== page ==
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Value objects

In Domain-Driven Design ([[DDD]]), a Value Object is an object that contains attributes but has no conceptual identity. They are used to represent concepts in the domain that are purely defined by their state (attributes) and not by any unique identifier.

Value Objects are often used to represent simple objects whose equality isn’t based on identity. Two Value Objects are equal when their values are equal.

Here are a few characteristics of Value Objects:

  1. Immutability: Value Objects are usually designed to be immutable. Once a Value Object is created, it cannot be modified. If you want to change a Value Object, you create a new one.

  2. Equality: Value Objects are equal if all their fields are equal.

  3. Lack of identity: Unlike entities, Value Objects don’t have a unique identifier. A Value Object doesn’t have an identity like an Entity does.

Let’s look at a Python example of a Value Object:

from dataclasses import dataclass

class Address:
    street: str
    city: str
    state: str
    zip_code: str

address1 = Address("123 Main St", "Springfield", "IL", "12345")
address2 = Address("123 Main St", "Springfield", "IL", "12345")

assert address1 == address2

In this example, Address is a Value Object. It has no identity or identifier; it’s purely a collection of values. We’ve made it immutable by using a dataclass with frozen=True. Two Address objects with the same values are considered equal.

Value Objects are quite powerful, and using them can help make your code more understandable and correct by aligning it with the actual domain concepts. For example, in the domain of a certain application, it might make sense to have a PhoneNumber or an Email Value Object, rather than just representing these as simple strings. By creating a Value Object, you can encapsulate any behavior related to these concepts (like formatting or validation) within the Value Object itself, rather than spreading this logic throughout your application.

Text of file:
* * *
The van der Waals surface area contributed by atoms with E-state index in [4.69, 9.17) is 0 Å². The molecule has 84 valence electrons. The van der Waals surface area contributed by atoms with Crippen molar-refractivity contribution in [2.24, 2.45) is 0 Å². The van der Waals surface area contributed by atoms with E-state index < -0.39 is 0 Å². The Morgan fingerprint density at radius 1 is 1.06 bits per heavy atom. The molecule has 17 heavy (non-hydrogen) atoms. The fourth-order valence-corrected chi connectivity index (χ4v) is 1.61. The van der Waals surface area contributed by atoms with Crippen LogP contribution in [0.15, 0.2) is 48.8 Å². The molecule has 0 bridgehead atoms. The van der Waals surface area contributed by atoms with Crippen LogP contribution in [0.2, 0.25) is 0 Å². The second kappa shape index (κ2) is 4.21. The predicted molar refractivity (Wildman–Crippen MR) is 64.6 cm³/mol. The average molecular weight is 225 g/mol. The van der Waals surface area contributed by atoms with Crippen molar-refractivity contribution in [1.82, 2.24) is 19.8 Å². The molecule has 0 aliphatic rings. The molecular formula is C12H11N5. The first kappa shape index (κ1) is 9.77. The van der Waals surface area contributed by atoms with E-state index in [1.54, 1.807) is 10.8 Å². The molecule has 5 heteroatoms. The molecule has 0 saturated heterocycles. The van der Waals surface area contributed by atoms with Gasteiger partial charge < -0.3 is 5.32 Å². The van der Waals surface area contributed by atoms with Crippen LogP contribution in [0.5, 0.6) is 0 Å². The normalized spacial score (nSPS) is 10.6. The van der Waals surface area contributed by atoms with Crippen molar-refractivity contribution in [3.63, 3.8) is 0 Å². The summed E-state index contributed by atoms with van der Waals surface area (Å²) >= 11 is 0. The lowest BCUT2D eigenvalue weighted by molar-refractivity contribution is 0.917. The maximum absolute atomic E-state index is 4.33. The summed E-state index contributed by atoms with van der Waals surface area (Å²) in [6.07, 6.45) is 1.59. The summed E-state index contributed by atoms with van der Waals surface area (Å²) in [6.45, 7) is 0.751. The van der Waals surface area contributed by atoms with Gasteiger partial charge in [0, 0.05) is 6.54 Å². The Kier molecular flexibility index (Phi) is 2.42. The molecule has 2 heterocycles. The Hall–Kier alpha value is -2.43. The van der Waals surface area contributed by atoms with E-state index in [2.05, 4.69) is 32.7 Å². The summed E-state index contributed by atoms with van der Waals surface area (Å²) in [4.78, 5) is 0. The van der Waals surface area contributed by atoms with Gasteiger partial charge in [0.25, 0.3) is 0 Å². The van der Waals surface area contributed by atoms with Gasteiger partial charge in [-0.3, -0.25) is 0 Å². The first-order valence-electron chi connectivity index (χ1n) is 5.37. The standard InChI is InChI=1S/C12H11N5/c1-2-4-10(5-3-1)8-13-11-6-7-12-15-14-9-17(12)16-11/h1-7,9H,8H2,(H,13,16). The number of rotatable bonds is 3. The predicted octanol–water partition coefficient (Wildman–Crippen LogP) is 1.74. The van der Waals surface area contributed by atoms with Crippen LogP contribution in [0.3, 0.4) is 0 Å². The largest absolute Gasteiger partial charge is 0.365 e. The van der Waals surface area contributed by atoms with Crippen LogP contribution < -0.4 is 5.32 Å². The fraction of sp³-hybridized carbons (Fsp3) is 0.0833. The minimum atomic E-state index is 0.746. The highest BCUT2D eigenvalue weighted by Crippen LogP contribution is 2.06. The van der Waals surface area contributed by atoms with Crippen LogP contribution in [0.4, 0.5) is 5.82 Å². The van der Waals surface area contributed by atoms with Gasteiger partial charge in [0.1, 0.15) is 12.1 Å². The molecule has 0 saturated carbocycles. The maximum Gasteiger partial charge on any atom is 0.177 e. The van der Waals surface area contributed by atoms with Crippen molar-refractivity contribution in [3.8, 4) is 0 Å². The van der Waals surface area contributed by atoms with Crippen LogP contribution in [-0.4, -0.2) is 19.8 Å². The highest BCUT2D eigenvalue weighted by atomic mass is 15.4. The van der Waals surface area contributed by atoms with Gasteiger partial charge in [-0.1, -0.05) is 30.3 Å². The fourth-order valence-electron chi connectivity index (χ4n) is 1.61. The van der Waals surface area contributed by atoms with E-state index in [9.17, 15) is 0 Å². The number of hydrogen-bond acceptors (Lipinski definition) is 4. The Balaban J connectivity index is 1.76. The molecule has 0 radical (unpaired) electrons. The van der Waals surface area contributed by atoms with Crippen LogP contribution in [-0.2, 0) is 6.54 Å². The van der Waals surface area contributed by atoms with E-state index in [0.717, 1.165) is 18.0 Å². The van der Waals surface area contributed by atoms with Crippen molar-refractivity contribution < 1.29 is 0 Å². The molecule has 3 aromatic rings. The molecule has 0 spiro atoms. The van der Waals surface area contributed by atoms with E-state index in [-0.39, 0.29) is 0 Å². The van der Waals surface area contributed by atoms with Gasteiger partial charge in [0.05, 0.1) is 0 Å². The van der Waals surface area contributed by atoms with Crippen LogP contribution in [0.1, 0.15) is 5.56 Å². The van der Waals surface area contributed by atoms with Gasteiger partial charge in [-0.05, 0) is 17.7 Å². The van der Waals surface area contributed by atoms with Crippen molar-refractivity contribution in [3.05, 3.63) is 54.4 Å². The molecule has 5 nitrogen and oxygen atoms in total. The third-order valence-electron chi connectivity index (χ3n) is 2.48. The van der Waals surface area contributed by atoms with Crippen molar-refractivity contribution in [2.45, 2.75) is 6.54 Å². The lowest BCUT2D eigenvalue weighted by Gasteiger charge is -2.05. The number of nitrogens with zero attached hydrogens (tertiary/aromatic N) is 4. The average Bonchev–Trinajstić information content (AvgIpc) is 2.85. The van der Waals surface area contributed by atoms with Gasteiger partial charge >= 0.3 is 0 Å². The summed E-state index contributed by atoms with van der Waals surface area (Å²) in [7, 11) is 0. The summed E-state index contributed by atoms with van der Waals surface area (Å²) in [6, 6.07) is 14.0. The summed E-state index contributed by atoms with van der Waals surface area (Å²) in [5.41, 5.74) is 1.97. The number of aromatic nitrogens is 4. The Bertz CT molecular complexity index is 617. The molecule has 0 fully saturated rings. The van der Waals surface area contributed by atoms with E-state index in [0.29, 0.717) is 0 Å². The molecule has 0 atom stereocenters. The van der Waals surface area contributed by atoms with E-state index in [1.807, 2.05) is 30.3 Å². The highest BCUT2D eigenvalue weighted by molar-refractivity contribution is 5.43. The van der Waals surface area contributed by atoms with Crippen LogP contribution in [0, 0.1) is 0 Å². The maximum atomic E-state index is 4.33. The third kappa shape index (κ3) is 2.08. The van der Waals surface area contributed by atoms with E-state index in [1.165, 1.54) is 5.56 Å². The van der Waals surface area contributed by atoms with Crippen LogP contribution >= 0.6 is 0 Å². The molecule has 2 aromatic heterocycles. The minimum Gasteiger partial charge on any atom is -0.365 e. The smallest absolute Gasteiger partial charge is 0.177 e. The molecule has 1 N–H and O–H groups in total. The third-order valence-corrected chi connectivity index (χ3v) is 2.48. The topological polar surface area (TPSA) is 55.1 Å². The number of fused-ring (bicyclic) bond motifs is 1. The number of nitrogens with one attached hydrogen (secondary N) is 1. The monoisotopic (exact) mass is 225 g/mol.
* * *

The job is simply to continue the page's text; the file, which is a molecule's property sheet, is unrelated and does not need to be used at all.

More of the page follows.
Business logic on value objects

The number of methods in a Value Object can vary depending on the complexity of the concept it’s modeling and the use cases in your domain.

In some cases, a Value Object may simply be a “dumb” data container with no methods other than perhaps some basic validation in its constructor. This might be the case for something like an Address or a DateRange that simply groups related values together without adding much additional behavior.

However, Value Objects can also encapsulate more complex behavior related to the concept they’re modeling. For example, a Money Value Object might include methods for adding or subtracting amounts, converting currencies, or formatting the amount for display. A DateRange might include methods for checking whether a given date falls within the range or whether it overlaps with another range.

As a rule of thumb, behavior that relates to the concept being modeled should be encapsulated within the Value Object itself. This helps to keep your domain model clean and cohesive, and ensures that related behavior is located in a logical place.

It’s also worth noting that, due to their immutability, methods on a Value Object that would “modify” it in some way should instead return a new Value Object with the modified state. For example, a DateRange.extend method might return a new DateRange that extends the original by a given amount.

Finally, it’s generally a good idea to keep your Value Objects relatively small and simple. If you find that a Value Object is growing very large or complex, it might be a sign that you need to refactor it into multiple smaller Value Objects or even consider whether it should be an Entity instead.

Page last modified: 2024-02-13 10:02:46